Dr. Henry Beckwith, PsyD, Licensed Psychologist, PLLC
· “I can’t turn off my head!”
· “I can’t stop worrying.”
· “I hate my job”.
· “My marriage is boring.”
· “My partner and I don’t connect like we used to”
· “I feel stuck in my relationships.”
· “I feel blah and have no energy.”
Do you feel like you’ve tried everything and nothing seems to work? Maybe you’ve tried therapy or counseling before, but nothing really changed, despite all the work you put into it? Have your friends or family commented on your sadness… or your boredom… or your anger?”
I get it.I’ve worked with hundreds of clients who have shared these same experiences in my office…
· Exasperated men who feel like they can’t meet their spouses’ needs
· Frustrated women who wish their partners would open up and communicate more
· Depressed teenagers who struggle to focus on what’s in front of them
· Anxious adults who feel like their minds are going a mile a minute
· Anguished parents who are confused by their child’s behavior, or frustrated by their adult child’s substance abuse or “failure to launch.”
So here’s the truth: we ALL face issues like these. I know because I struggled with and overcame my feelings of own anxiety and depression, which is why I became a psychologist – it’s my mission to help others lead fulfilling lives, lives that aren’t controlled by depression, anxiety, trauma, or relationship problems.
I believe that each one of us is doing the very best we can to get through life. However, when we get stuck or run out of tools, we need an outside perspective to help us gain clarity about our situation. As a therapist, that’s what I provide.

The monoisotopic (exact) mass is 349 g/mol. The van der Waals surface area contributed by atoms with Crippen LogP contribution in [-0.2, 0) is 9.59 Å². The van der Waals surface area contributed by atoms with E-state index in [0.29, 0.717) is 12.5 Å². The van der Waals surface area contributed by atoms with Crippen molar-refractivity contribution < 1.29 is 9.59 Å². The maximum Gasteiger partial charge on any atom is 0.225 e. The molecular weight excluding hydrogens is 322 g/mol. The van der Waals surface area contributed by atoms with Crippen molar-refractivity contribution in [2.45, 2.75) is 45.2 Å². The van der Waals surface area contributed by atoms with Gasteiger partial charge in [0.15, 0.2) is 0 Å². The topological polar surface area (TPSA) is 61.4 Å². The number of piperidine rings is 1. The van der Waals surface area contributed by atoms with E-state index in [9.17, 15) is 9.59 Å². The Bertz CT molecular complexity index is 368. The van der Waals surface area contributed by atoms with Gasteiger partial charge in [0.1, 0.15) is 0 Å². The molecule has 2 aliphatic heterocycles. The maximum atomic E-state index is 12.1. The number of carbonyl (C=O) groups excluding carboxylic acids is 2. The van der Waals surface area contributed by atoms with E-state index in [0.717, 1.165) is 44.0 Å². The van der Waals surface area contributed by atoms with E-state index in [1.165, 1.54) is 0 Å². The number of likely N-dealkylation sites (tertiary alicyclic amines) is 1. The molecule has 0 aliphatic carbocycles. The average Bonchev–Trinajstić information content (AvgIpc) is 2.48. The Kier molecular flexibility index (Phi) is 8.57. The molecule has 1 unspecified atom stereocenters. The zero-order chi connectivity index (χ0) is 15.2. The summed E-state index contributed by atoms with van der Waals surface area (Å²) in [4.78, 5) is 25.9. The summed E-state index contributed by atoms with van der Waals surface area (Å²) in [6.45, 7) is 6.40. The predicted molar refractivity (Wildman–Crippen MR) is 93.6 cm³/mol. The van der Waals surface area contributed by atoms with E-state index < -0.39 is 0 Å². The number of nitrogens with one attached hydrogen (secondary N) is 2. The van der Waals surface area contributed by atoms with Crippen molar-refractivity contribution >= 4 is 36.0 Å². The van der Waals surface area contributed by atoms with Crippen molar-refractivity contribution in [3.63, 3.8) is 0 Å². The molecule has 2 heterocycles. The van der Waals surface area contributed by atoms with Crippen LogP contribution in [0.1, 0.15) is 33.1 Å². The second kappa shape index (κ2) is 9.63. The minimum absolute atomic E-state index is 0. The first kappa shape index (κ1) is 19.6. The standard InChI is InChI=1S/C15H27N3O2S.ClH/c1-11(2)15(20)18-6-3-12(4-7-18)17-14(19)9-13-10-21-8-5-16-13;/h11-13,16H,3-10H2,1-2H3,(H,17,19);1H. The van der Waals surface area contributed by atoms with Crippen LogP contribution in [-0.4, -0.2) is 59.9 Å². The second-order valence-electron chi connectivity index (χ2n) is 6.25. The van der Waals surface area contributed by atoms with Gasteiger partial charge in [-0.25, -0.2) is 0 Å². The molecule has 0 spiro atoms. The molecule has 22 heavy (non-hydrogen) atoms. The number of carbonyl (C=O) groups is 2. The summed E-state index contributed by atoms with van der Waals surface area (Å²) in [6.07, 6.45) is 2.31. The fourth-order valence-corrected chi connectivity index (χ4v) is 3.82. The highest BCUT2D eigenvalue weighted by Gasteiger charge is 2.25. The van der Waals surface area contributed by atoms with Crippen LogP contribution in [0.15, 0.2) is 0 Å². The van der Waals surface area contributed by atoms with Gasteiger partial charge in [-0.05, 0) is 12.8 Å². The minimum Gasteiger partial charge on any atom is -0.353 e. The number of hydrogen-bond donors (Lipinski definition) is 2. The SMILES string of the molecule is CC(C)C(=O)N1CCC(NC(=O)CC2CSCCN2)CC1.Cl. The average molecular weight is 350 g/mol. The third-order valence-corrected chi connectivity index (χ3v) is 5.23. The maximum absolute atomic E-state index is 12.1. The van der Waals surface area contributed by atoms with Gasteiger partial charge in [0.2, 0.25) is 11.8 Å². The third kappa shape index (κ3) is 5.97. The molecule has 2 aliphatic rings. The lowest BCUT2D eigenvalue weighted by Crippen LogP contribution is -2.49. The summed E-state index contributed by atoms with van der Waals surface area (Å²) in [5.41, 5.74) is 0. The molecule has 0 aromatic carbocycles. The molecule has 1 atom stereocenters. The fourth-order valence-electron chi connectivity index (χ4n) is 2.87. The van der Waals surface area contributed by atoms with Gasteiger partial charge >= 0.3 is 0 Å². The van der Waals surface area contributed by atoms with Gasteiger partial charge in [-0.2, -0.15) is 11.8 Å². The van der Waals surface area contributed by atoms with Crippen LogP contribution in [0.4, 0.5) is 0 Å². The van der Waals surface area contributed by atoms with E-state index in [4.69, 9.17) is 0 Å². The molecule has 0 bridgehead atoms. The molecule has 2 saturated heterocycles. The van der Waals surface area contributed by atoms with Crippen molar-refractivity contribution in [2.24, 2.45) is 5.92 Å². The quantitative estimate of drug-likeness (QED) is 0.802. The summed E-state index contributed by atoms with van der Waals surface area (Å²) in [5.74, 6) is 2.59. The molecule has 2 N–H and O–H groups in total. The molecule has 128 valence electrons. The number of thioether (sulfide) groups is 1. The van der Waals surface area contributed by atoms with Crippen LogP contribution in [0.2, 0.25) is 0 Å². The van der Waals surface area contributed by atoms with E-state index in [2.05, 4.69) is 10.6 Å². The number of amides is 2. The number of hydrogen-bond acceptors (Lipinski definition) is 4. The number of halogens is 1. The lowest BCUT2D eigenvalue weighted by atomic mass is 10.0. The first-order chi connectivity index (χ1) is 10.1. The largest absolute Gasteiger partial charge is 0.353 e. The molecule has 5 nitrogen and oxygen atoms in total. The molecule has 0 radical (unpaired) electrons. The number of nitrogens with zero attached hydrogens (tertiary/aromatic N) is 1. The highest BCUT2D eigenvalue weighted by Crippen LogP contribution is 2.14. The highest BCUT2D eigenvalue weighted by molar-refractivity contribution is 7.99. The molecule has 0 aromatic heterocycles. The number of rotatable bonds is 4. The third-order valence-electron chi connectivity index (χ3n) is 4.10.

I also believe that we go through life with unfinished business – those beliefs and experiences that shape who we are and can seem scary to confront. However, it’s much more manageable (and much less scary) to deal with these issues when you have a well-trained, experienced, and compassionate professional working
I believe that families are resilient and intuitively know the right direction to take However, it’s easy for families to get stuck, caught in the same patterns of faulty communication or relating to one another.
Families can be complicated, so that’s why I often use a team approach to help you untangle the twisted knots of family relationships. I invite another family therapist into the session, and together we identify each family member’s strengths (and the strengths of the family as a whole), clarify the specific course of action to get your family back on track, and empower you to make the changes you want to see. In some cases, two heads are better than one, especially when dealing with complex family issues and addressing long-standing patterns.
Because your relationship with your husband, wife, or partner is so important, it’s just as important to choose a therapist who is well-trained and experienced in working with couples.
I believe using an evidence-based approach is the best way to achieve lasting positive change. That’s why I base my approach to couples therapy on the work of Drs. John and Julie Gottman, or The Gottman Method, and other experts in the field, including Terrance Real.